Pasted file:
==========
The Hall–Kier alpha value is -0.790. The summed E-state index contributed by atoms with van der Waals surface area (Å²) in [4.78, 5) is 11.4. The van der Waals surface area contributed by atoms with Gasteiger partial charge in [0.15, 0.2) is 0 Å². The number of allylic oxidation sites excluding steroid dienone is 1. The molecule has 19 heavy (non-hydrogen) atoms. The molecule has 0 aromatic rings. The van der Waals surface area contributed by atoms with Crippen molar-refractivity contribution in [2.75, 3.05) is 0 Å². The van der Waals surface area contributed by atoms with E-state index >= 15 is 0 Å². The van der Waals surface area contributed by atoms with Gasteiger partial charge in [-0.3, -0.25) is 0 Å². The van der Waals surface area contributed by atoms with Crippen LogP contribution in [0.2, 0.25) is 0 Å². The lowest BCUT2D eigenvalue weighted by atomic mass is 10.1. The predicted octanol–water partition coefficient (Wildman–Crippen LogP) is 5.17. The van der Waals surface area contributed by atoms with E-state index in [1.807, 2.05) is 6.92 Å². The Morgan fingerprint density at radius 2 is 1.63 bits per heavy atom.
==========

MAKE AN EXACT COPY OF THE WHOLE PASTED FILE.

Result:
The Hall–Kier alpha value is -0.790. The summed E-state index contributed by atoms with van der Waals surface area (Å²) in [4.78, 5) is 11.4. The van der Waals surface area contributed by atoms with Gasteiger partial charge in [0.15, 0.2) is 0 Å². The number of allylic oxidation sites excluding steroid dienone is 1. The molecule has 19 heavy (non-hydrogen) atoms. The molecule has 0 aromatic rings. The van der Waals surface area contributed by atoms with Crippen molar-refractivity contribution in [2.75, 3.05) is 0 Å². The van der Waals surface area contributed by atoms with E-state index >= 15 is 0 Å². The van der Waals surface area contributed by atoms with Gasteiger partial charge in [-0.3, -0.25) is 0 Å². The van der Waals surface area contributed by atoms with Crippen LogP contribution in [0.2, 0.25) is 0 Å². The lowest BCUT2D eigenvalue weighted by atomic mass is 10.1. The predicted octanol–water partition coefficient (Wildman–Crippen LogP) is 5.17. The van der Waals surface area contributed by atoms with E-state index in [1.807, 2.05) is 6.92 Å². The Morgan fingerprint density at radius 2 is 1.63 bits per heavy atom.